In this little known 1969 Jerry Lewis Film co-starring Peter Lawford.Jerry Lewis plays a an average normal American Family man from Suburbia who finds out he is dying from his deceptive Doctor friend"Peter Lawford"and goes on a mad worldwide spending spree.This is really good Jerry Lewis film that unfortunately isn't on vhs/dvd!
I saw this film for the 1st time at age 10 and I just loved it. My 11 yr. old loved it too. Jerry tries a bit different role here. At first he's a more believable, realistic person, probably tired by now of playing a lovable but bumbling idiot, then as the movie progresses, he starts to slip back into his more lovable, funny guy, routine on his fishing trips. The whole story is told to a group of doctors by Jerry and you wonder what landed him in a hospital all during the movie. The ending reveals it and is surely slap stick humor, but leaves you smiling and wanting another Jerry Lewis film to watch. I noticed the Bewitched set instantly, even at age 10. Good movie just not his best!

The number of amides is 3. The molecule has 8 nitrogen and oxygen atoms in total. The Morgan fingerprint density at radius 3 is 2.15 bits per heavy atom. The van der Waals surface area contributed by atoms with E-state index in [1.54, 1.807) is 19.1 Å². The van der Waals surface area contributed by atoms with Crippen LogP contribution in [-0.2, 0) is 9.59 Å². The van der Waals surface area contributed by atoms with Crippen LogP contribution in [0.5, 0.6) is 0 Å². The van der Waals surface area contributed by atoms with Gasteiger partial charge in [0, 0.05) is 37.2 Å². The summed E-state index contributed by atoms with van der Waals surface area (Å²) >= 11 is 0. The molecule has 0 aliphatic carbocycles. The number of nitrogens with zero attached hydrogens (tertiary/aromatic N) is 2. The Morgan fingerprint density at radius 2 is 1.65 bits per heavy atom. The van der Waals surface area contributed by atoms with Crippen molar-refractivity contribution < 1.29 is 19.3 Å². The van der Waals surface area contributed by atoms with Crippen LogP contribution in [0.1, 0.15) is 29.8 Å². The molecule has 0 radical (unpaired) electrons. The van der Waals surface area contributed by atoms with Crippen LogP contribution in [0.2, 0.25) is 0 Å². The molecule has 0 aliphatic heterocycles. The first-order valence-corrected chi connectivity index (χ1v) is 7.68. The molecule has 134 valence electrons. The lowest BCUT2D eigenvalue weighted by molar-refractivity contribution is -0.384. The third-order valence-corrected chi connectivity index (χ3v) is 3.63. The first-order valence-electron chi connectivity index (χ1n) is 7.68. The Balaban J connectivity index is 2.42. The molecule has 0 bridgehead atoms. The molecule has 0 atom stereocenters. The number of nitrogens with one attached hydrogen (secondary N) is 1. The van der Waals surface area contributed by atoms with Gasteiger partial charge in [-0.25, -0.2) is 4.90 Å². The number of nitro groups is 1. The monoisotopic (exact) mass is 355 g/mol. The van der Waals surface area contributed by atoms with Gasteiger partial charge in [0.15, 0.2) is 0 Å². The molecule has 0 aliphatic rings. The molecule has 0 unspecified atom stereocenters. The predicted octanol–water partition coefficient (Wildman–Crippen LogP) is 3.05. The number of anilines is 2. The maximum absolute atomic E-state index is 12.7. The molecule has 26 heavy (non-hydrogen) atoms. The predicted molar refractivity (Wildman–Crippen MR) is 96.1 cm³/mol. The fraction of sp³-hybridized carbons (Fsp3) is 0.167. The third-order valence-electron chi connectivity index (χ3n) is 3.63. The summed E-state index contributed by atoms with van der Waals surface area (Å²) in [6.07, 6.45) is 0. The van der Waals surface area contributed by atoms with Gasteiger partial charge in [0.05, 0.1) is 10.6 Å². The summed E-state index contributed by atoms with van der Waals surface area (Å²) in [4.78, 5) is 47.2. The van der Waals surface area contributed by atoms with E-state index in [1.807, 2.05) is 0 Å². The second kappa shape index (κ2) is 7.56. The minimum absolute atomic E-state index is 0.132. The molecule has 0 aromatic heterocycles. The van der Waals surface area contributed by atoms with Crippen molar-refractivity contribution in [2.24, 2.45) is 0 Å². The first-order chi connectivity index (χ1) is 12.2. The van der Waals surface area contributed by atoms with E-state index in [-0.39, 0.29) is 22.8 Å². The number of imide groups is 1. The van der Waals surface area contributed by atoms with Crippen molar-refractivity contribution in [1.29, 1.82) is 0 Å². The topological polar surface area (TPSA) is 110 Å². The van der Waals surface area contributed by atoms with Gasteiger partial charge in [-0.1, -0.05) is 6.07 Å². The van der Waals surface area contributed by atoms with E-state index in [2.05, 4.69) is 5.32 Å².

If anybody is ever wondering why Jerry Lewis' film career stalled in the early 1970's one need only look at this fiasco. While the central plotline isn't particularly fresh the potential for comedy is there but the makers of this film never find it. The lowpoint in a film of many lows must be the wooden performance of Anne Francis, who perhaps thought she was still a mannequin from "The Twilight Zone".
*** This review may contain spoilers ***
So Jerry Lewis plays a suburban husband/father with annoying kids and a
wooden wife who can balance the hell out of the checkbook. His friend
the doctor tells him he's dying of a heart defect and has only weeks to
live. What does Jerry do? He agrees with his weeping wife that he'll
live his last days to their fullest, going on a solo fishing trip and
living the good life until the inevitable end. He finances this last
vacation with his wallet full of credit cards, and why not? He won't be
around when the bills arrive! This might be the film's one sly comment
on the age of plastic debt and consumerist wet dreams. Maybe I'm being
Anyway Jerry eventually discovers his doctor pal was lying about the heart condition so he could get Jerry out of the picture and go after Jerry's wife. Did I mention said wife is conveniently, secretly, and implausibly in love and in league with said doctor? She is, and if you're not laughing by now we've at least got one thing in common.
I find Jerry Lewis' career ironic... or maybe infuriating. He endeared himself to the audience with a moronic persona and then revealed himself to be the most pretentious, arrogant, self-important "artiste" ever to grace the stage.